“Corinthian took advantage of our dreams and targeted us to make a profit,” the so-called Corinthian 15 wrote in a letter to Duncan. “You let it happen, and now you cash in. We paid dearly for degrees that have led to unemployment or to jobs that don’t pay a living wage. We can’t and won’t pay any longer.”
Of course, not paying the student loans could result in their paychecks being garnished, tax refunds withheld, or even a portion of their Social Security taken from them. But the students are willing to take that risk in their fight.
The 15 student protesters have partnered with an offshoot of the Occupy Wall Street movement known as the Debt Collective. Last year the group organized a program called Rolling Jubilee through which they buy student loans from debt buyers for cents on the dollar and wipe out the debt. So far, the campaign has wiped out more than $30 million in medical and education debt, including $13 million in private student loans for Everest students. It was Debt Collective that reached out to Corinthian students when the for-profit schools started to go under, and for several months tried to get the Education Department to forgive the federal loans to no avail. Hence the strike.
After the strike was launched more than 100 borrowers wanted to join. Before doing so Debt Collective insists they attend a financial literacy workshop on the consequences of not repaying their debt.
The Education Department has broad authority to cancel federal student loans when colleges violate students’ rights and state law. Already the department has worked with ECMC, the student debt collector which bought more than half of Corinthian’s campuses, to forgive many of the private loans in Corinthian’s Genesis program. Those students will get an immediate 40 percent reduction in the principal balances on their loans. The remainder is to be forgiven over the next few years. But this deal does not apply to students who took out federal loans; it’s only valid for private loans.
Word is still out on if a deal can be reached for the federal loan holders.
Student loans are the biggest thorn in the rear for 45 percent of millennials in their mid-20s. Oh yeah, you read right — nearly half of the nation’s 25-year-olds are shackled by their student loan debt. National Journal zooms in on our nation’s student debt troubles, answering your pressing “who, what, why, and how” questions.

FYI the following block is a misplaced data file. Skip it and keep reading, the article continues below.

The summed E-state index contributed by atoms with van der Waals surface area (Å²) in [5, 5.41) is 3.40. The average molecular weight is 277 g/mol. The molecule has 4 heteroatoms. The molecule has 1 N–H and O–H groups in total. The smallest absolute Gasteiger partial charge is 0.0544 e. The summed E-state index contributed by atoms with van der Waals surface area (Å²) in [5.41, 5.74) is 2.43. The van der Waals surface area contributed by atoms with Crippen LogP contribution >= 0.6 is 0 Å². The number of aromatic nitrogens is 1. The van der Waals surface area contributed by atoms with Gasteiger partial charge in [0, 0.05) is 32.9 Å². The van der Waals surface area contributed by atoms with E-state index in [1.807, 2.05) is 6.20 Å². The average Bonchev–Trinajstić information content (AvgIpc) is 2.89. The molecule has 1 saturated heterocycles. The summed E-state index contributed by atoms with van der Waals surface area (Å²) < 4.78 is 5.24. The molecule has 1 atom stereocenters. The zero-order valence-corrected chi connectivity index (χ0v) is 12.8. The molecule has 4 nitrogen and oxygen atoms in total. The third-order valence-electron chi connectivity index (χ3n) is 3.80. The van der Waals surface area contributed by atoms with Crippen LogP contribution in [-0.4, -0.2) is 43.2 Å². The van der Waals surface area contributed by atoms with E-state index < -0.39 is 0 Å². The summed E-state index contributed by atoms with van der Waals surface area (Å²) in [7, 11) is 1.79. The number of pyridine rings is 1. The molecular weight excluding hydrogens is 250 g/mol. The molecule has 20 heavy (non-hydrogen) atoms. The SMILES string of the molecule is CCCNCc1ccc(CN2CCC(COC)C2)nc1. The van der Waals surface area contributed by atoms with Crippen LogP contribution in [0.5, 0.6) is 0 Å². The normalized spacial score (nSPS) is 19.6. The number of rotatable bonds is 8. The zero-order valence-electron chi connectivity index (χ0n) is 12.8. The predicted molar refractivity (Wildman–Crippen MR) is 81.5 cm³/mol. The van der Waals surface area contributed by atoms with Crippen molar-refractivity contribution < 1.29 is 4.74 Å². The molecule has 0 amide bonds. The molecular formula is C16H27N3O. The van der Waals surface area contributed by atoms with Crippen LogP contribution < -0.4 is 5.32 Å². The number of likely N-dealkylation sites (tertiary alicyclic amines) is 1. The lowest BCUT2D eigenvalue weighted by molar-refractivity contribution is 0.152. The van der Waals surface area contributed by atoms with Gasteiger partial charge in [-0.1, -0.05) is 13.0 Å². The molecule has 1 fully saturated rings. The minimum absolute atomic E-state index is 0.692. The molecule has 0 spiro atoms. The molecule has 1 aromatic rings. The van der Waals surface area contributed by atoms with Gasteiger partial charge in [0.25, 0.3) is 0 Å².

The share of American students who owe their lenders nearly doubled from 2003 (25 percent) to 2013 (45 percent), NJ reports. In 1999-2000, only one percent of post-grads were burdened with more than $50,000 of debt. During the 2011-2012 academic year, that figure stood at 10 percent.
The percentage of borrowers who are tardy with their payments climbed from 20 percent from 2004 to 35 percent in 2012.
NJ notes that the rising tuition prices over the past decade, of course, contributes to these dreadful stats — but there are other variables, too: Shady, underhanded practices from conniving lending institutions. ThinkProgress calls out Corinthian Colleges (the head honchos behind Everest College schools), for example, for allegedly luring students into predatory loans:
“…Corinthian intentionally inflated its tuition charges to exceed the maximum amounts that federal education loans will cover. When students came up short as a result, Corinthian offered them alternative loans under the Genesis program that were far more expensive […] and used illegal debt collection tactics to strong-arm students.”
On top of these crooked practices, other reasons for difficulties in repayment include economic hardships and lack of education on how to properly manage student debt. “Sometimes loans are simply forgotten about in the haze of post-school transitions,” NJ added.
NJ notes that there’s a typical face to your struggling debtor — and it’s not the White student graduate with the engineering degree in hand. Black borrowers are much more likely to default on their loans, in comparison to White and Hispanic students, and tend to owe 22 percent more. Asians are in the same boat as Black debtors, but with one exception: “Defaults in the Asian group occurred after a larger portion of debt had been repaid,” NJ adds.
The high default rate among Black borrowers might be due to family members inability to financially assist their post-grad kin; wealth in the African-American community is notoriously low. It’s not insufficient post-school income that makes one vulnerable to default on their loans per se, but poor financial support.
And if you’re a liberal arts major, forget it! Students with a degree in humanities are more likely to default on their student loans. As for business and engineer majors, payments are a breeze.
Regardless of race and socioeconomic factors, the average post-grad student owes $34,722 and has a monthly bill of $350. Quoting a new study, NJ says that the only way to combat the rising student debt burden is for lenders to disseminate flexible borrowing programs.